Thursday, February 24, 2005

When a Dummy Is Smart

I recently sat face to face at an oblong meeting table across from the best designer I’ve ever worked with. We were discussing the project at hand and I was glad to be working with her again. She's a top-notch designer, fast, smart, good. Together we probably have 40 years of experience doing what we do.

So what were we doing as we sat together? Making dummy out of plain white copier paper, folding carefully, counting out pages: "Okay, it's an 8 pager, so here are two pieces of paper." "I'll fold ‘em." "I'll number ‘em."

Anyone not in-the-know would have thought we were making crafts for our kids' kindergarten classes. But what we were doing was developing a brochure for one of the best known brands in the world.

Both of us like minded from the "let's get going and accomplish something" school of production, we naturally grabbed some copier paper and started folding.

It was that important that we agree together on what each page was going to “say,” what flow would best represent the objective of the brochure, where graphics would work, how facing pages would match up from a copy perspective, where the call to action should be.

As I sat there folding paper and using different color markers to map out headlines and sidebars, I realized that even with advances in technology, some things don't change. Smart people start with dummies today just as I did on my first project twenty years ago.

So what exactly is a dummy? A dummy is quick mockup of the deliverable you’re creating. A dummy is a way to sketch out what content will go where, what pages will appear as spreads, which pages need graphics, which not, and so on.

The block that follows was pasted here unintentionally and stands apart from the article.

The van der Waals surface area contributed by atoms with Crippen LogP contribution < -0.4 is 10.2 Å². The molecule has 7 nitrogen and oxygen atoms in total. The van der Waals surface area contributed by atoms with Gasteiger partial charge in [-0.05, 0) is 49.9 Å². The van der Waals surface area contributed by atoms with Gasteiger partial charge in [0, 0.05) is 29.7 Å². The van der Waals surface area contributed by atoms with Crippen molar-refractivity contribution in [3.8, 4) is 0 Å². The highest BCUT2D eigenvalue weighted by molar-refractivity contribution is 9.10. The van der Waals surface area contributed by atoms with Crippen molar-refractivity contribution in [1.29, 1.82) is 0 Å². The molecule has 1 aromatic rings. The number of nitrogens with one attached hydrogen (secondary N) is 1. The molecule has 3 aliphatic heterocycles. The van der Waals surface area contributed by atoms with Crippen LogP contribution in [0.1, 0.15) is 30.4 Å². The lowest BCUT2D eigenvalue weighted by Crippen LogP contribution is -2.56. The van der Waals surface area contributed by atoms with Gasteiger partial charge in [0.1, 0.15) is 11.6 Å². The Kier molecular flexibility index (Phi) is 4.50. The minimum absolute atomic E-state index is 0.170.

Or, as you might learn on

A dummy may be for internal use, ideas for layouts use placeholder text and graphics. Or, you may give your printer a dummy of your design showing how it is to be assembled. This would probably be a laser-printout of your document, trimmed to the final dimensions and folded.

When you're writing a brochure, start with a dummy. Even if you think you don’t need to.

Your dummy might contain the following for a typical eight-page (self-cover) brochure:

  • Page 1 - (Front cover) - nice design treatment, company logo, catchy one liner or tagline.
  • Page 2 - (Inside front) Business problem description/explanation.
  • Page 3 - Company intro: Enter "company," the first with this unique perspective on solving X (Business problem).
  • Page 4-5 - (Center spread)-Product/service intro, graphics, etc.
  • Page 6 - That special something that makes the company unique OR partners/customer successes if available.
  • Page 7- (Inside back cover) call to action (Why are you doing the brochure-to drive traffic to the website? To get people to call?) For more information on how you can (Realize the XYZ benefits of solving this business problem…)
  • Page 8 - (Back cover) company contact info, website address, continuation of design treatment from front cover.

The next time you're thinking about what your brochure, white paper, employee newsletter or magazine should contain, start with a smart colleague and a dummy.

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